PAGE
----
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A third dose of Moderna Inc.’s Covid-19 vaccine increased antibody levels against the omicron variant, results the company described as reassuring while it works on a shot tailored to the new strain.
A 50 microgram booster dose produced a 37-fold increase in neutralizing antibodies, the company said in a statement Monday. That is the same dose as the currently authorized Moderna booster, which is half the dose used for primary immunization. The company also tested a 100 microgram dose, which increased antibody levels 83-fold compared with the primary two-dose course.
The results add to a growing body of evidence that three shots will be needed to neutralize the fast-spreading omicron. Pfizer Inc. and BioNTech SE said earlier this month that a third shot of their vaccine restored protection to a level similar to the initial two-dose regimen against the original virus.
The data are “reassuring,” Moderna Chief Executive Officer Stephane Bancel said in a statement. “To respond to this highly transmissible variant, Moderna will continue to rapidly advance an omicron-specific booster candidate into clinical testing in case it becomes necessary in the future.”
However, analysts cautioned that it will take time to determine just how long the shot is able to provide substantial immunity.
“The actual fold increase is only valuable if it’s compared with other vaccines,” said Sam Fazeli, a Bloomberg Intelligence analyst. “These levels should increase protection against infection but the key question is how long do they last.”
Even with the lower dose, “the magnitude of boosting we are seeing here is quite reassuring,” Moderna president Stephen Hoge said on a conference call with analysts Monday. “We think we are comfortably above what for other variants of concern was a correlate of breakthrough risk.”
On the conference call with analysts, Hoge said that the company could have six-month followup data showing how long the protection with the original booster holds up in the early part of 2022. He declined to provide more exact timing for the durability data.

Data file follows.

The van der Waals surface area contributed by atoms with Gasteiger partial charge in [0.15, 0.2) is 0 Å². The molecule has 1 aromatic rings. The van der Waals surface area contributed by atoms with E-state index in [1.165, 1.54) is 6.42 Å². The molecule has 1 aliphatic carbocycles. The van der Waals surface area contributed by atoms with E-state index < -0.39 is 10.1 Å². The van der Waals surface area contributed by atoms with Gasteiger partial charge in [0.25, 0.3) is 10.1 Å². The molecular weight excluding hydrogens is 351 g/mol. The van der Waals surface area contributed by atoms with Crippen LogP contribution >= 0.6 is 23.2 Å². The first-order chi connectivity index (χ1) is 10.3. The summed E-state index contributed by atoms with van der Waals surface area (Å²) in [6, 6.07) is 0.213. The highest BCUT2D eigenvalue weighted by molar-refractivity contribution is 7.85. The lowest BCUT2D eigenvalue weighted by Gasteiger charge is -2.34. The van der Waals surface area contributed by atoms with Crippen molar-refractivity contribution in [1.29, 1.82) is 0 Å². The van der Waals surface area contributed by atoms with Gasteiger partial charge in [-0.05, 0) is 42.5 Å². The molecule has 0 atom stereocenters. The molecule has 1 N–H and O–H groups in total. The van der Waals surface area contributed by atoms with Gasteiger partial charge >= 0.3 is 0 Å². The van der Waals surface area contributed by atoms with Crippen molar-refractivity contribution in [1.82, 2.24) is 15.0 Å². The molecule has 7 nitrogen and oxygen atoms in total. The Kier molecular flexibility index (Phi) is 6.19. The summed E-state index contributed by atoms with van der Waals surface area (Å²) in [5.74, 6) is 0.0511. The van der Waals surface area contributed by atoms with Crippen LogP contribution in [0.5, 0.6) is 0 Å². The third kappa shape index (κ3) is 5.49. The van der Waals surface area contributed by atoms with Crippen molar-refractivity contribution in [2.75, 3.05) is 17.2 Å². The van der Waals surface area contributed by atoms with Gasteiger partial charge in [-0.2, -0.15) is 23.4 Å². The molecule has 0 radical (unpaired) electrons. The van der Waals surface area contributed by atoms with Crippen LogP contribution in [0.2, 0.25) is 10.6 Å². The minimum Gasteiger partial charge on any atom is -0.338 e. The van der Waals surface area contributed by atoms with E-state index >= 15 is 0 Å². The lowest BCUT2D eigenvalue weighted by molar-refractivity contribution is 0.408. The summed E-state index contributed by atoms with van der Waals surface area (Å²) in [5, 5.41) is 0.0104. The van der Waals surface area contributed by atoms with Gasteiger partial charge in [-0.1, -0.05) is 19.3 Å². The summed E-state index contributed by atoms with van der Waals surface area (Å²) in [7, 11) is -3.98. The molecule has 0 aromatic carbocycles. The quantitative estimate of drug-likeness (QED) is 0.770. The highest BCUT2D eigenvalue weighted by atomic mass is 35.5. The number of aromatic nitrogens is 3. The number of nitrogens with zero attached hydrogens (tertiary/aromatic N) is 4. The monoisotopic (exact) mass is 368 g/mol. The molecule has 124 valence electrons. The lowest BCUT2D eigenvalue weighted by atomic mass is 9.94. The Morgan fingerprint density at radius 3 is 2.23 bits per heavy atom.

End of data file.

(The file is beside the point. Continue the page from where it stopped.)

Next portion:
The Moderna data are based on lab tests using blood sera from 20 booster recipients with each dose, with antibody levels measured on day 29 post-boost, the company said. Moderna said it plans to submit the results for online publication.
Moderna is testing different booster candidates against a range of variants in mid and late-stage trials. The biotech said it plans to start testing its omicron-specific vaccine in humans early next year. It has also been testing the safety and tolerability of the higher 100 microgram booster dose.
The higher dose level was generally well tolerated, with adverse events at a similar frequency to those experienced after the primary two-dose course. There were slightly more frequent side effects from the 100 microgram third dose than the 50 microgram booster, the company said.
While the 100 microgram booster dose led to significantly higher neutralizing antibodies than the standard 50 microgram booster dose, Moderna officials on the call said they had no plans to formally ask regulators for authorization of the higher dose as a booster.
On the call, Hoge noted that a 100 microgram third dose is already authorized in the U.S. for people who are immune compromised, and he said the 100 microgram dose uses the same vials. That makes the logistics easy if public-health officials choose to recommend a higher booster dose for certain groups at higher risk, he noted.
Hoge said the company was moving ahead with its program to develop an omicron specific booster. It’s possible that an omicron-specific booster could provide longer-lasting protection than the existing booster shot, even if it doesn’t generate higher antibody levels over the short term.
Long-term, the continued emergence of more and more variants increases the likelihood that regular seasonal boosters for the Covid-19 vaccine are going to be needed, just like they are needed for influenza, Moderna executives said on the call. The company is planning for a seasonal booster market where people at high risk of severe disease would continue to get periodic Covid boosters.
“We believe that we are going to be living with this virus, its strains and variants, forever,” Hoge said.
Créditos: Comité científico Covid